KOTA KINABALU - Fifty-one days after the June 5 Mount Kinabalu earthquake, aftershocks are still being felt.
According to the Meteorological Department, the latest was a 4.4-magnitude aftershock 8km northwest of Ranau at 12.10am yesterday.
The tremors were felt not only by residents in Kundasang and Ranau but also here and neighbouring Penampang and Tuaran districts.
However, the tremor lasting a few seconds did not cause any new damage or panic as many residents, including those in high rise apartments, said they were getting used to it.
Ranau district officer Faimin Kamin said there were no reports of damage but officials were monitoring the situation.
"I think people are getting used to the tremors, though the latest one is considered quite strong," he said.
Faimin said their concern was to restore water supply to all the people in Ranau, especially in the interiors of Kundasang and Ulu Sugut where people are living without clean water following mudfloods and pipes damaged in the aftermath of the quake.
"River water is still murky and villagers depending on such water sources are not able to use the water," he said, adding that efforts were underway to provide water supply to those affected.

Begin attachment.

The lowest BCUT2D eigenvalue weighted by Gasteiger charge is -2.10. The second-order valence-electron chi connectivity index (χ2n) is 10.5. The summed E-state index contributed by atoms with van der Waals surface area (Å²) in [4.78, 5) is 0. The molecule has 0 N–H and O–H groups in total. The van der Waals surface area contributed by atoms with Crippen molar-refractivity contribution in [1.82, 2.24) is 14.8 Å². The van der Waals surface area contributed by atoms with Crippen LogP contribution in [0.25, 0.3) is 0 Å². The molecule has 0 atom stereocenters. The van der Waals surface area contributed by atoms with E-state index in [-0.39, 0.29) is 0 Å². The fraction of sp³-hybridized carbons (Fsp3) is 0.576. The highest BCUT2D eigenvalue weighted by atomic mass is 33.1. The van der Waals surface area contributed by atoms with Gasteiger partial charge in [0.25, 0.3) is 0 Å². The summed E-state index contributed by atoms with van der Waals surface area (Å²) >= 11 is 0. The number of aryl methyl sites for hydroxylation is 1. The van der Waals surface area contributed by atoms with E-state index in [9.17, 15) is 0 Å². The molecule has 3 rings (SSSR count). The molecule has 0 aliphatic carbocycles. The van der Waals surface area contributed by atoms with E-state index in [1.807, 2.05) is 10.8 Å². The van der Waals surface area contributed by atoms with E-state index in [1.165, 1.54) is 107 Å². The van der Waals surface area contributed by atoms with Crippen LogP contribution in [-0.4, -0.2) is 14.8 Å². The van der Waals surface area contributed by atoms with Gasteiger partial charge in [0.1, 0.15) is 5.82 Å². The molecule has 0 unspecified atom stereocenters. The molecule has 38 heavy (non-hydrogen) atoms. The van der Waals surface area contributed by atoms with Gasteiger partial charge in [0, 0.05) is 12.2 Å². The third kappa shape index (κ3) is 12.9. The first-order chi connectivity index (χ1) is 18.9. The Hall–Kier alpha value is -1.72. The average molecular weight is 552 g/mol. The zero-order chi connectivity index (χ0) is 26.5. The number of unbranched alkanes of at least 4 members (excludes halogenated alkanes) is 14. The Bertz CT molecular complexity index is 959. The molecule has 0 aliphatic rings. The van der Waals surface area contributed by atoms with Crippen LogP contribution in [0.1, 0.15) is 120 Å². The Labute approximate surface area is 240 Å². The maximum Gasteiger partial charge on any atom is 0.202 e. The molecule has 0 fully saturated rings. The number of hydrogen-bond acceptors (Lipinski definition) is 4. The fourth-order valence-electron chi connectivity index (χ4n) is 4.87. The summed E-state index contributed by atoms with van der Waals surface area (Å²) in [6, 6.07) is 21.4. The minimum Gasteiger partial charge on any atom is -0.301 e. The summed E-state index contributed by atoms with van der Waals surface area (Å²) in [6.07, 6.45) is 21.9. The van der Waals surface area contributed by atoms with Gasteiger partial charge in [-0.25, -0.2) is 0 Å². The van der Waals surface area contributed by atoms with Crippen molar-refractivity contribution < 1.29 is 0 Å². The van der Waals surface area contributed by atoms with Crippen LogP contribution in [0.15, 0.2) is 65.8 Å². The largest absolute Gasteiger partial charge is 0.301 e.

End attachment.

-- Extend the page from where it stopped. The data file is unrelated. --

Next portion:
Jacky Mait of Kundasang said though they were getting used to the aftershocks, the latest one still raised concern among his family.
A resident in Penampang said the latest tremor revived concern and fears as it had been quite calm recently.
"I got used to the aftershocks after June 5, but just when I thought things have returned to normal, we are hit by another tremor," said housewife Marcella Mijoh.
Another resident had even thought of moving out of her apartment after the latest incident.
"I think I better stop living in apartments.
"It felt like I was in a boat," said Sheila Wong, a resident at a condominium in Penampang, who has felt about a dozen of the more than 100 tremors following the 6.0 Richter scale earthquake that killed 18 people.
State Tourism, Culture and Environment Minister Datuk Masidi Manjun had said that they were hoping to reopen Mount Kinabalu to climbers by September.
He said restoration works on the climbing trails near the summit were being carried out with the aid of mountaineering experts.
Sabah Parks chairman Datuk Tengku Adlin Tengku Mahamood said though the trail up to Laban Rata on Mount Kinabalu had been repaired, their concern was boulders that were blocking the way could fall on climbers if another big quake were to hit.